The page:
LAS VEGAS — Momentum appears to be growing around intent-based networking even if there isn’t a clear definition.
At VMware’s Future:Net 2017 conference last week, executives from Apstra, Veriflow, and Forward Networks attempted to provide some clarity to the concept of intent-based networking, which at a high-level means that the network operators just have to tell the network how they want it to run and it will comply.
Intent-based networking isn’t a new concept. Network engineers have been talking about it for a number of years. But the concept gained traction in June when Cisco made several intent-based networking announcements.
Apstra is one of the companies at the forefront of this concept. David Cheriton, founder and chief scientist at Apstra, told Future:Net attendees that intent-based networking will basically liberate network operators to focus on other things because it eliminates many of the manual programming tasks that currently require a lot of manpower.
“Intent allows verification to be automatically generated and checked,” Cheriton said. He noted that often network managers get locked into doing a lot of manual programming with scripts and templates that are vendor specific. Instead, he proposed that the industry have a “network operating system that operates the network,” which is what Apstra is attempting to do.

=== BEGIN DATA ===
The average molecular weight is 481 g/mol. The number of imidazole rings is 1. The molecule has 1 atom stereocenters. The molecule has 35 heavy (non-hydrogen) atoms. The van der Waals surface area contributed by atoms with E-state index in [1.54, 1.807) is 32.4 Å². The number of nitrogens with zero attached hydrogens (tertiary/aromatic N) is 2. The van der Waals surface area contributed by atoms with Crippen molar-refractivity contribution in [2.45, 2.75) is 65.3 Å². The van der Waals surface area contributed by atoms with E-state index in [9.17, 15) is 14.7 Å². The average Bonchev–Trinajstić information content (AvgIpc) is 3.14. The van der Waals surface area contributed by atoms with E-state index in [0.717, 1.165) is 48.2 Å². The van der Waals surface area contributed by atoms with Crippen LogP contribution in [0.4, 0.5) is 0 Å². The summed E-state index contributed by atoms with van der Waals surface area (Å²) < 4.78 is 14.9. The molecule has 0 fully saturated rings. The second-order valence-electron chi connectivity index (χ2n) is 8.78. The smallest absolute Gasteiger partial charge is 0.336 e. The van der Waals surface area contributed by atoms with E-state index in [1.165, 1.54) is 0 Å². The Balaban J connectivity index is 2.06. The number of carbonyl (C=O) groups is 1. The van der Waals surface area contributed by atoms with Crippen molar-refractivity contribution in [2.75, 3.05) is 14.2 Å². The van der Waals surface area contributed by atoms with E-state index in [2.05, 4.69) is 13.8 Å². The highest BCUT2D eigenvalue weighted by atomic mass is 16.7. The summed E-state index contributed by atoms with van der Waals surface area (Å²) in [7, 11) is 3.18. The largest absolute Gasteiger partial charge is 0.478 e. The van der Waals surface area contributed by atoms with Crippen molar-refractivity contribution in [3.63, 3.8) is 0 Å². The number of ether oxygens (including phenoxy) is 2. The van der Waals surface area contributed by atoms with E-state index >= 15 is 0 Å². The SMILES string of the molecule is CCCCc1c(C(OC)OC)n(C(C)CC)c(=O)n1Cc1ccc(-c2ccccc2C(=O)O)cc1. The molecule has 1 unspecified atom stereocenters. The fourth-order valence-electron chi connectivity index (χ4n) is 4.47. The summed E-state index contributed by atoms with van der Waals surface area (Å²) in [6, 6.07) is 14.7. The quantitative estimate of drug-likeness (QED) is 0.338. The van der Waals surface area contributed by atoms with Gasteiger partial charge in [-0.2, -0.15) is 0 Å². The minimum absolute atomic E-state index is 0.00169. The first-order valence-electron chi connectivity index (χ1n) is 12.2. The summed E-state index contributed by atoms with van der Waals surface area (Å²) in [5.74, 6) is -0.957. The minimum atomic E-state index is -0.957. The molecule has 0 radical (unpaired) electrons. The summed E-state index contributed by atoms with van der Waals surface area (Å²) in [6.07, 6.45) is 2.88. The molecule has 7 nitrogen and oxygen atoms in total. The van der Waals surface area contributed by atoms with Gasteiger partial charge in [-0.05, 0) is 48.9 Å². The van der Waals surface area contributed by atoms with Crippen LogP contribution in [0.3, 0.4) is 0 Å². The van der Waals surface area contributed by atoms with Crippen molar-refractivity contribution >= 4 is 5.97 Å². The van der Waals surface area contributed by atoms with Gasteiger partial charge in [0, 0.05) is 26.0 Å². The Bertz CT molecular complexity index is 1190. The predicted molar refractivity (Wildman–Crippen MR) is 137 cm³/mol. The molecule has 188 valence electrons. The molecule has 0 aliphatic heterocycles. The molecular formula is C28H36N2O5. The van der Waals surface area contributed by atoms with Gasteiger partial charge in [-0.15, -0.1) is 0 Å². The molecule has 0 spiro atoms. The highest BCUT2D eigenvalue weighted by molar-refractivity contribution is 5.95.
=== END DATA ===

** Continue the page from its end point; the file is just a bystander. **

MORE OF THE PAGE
Earlier this year the company released its new Apstra Operating System 1.2 that allows users to customize every aspect of it, including the intent model, tracked telemetry, and vendor-specific device agents.
Of course key to intent-based networking is network verification. According to Brighten Godfrey, co-founder and CTO of Veriflow, network verification satisfies network intent by providing an abstraction of the network and conducting checks to make sure the network is operating properly. “You need to understand the network and know what is out there,” he said. “Then you can verify business intent and build a model that can predict network-wide behavior.”
Just Another Buzzword?
But not everyone is sold on intent-based networking. When asked by an audience member during the panel discussion whether intent-based networking is just a fancy word for software-defined networking (SDN), Brandon Heller, CTO and co-founder of Forward Networks admitted that while some elements are reminiscent of SDN, intent-based networking encapsulates more. “There is this control and we are bringing the DevOps mindset to building and operating the network,” Heller said.
Cheriton added that the big cloud players like Google, Amazon Web Services, and Microsoft’s Azure understand the value of intent-based network. And he encouraged others to join the club: “Being left behind is a bigger risk than being on board,” he said.